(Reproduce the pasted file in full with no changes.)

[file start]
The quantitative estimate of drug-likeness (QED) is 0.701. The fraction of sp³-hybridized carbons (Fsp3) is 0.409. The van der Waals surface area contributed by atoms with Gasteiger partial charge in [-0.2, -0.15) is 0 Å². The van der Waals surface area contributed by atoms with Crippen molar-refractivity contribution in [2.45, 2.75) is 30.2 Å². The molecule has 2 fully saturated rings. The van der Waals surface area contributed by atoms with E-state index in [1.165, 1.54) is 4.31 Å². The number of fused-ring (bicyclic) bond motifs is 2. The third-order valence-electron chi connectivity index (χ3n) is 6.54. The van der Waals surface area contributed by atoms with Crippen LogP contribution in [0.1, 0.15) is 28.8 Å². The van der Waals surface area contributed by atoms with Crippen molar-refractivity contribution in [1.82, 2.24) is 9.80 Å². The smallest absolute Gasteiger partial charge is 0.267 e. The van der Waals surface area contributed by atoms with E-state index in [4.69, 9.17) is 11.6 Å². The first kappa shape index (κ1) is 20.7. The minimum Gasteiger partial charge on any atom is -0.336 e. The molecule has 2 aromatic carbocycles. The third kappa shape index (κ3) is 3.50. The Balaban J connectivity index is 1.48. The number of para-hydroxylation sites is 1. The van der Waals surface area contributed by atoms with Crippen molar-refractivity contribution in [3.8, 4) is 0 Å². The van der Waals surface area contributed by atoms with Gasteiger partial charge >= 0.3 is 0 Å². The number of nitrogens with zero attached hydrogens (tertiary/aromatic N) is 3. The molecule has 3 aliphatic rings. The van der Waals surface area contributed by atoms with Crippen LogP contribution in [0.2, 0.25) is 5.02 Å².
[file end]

The quantitative estimate of drug-likeness (QED) is 0.701. The fraction of sp³-hybridized carbons (Fsp3) is 0.409. The van der Waals surface area contributed by atoms with Gasteiger partial charge in [-0.2, -0.15) is 0 Å². The van der Waals surface area contributed by atoms with Crippen molar-refractivity contribution in [2.45, 2.75) is 30.2 Å². The molecule has 2 fully saturated rings. The van der Waals surface area contributed by atoms with E-state index in [1.165, 1.54) is 4.31 Å². The number of fused-ring (bicyclic) bond motifs is 2. The third-order valence-electron chi connectivity index (χ3n) is 6.54. The van der Waals surface area contributed by atoms with Crippen LogP contribution in [0.1, 0.15) is 28.8 Å². The van der Waals surface area contributed by atoms with Crippen molar-refractivity contribution in [1.82, 2.24) is 9.80 Å². The smallest absolute Gasteiger partial charge is 0.267 e. The van der Waals surface area contributed by atoms with E-state index in [4.69, 9.17) is 11.6 Å². The first kappa shape index (κ1) is 20.7. The minimum Gasteiger partial charge on any atom is -0.336 e. The molecule has 2 aromatic carbocycles. The third kappa shape index (κ3) is 3.50. The Balaban J connectivity index is 1.48. The number of para-hydroxylation sites is 1. The van der Waals surface area contributed by atoms with Crippen molar-refractivity contribution in [3.8, 4) is 0 Å². The van der Waals surface area contributed by atoms with Gasteiger partial charge >= 0.3 is 0 Å². The number of nitrogens with zero attached hydrogens (tertiary/aromatic N) is 3. The molecule has 3 aliphatic rings. The van der Waals surface area contributed by atoms with Crippen LogP contribution in [0.2, 0.25) is 5.02 Å².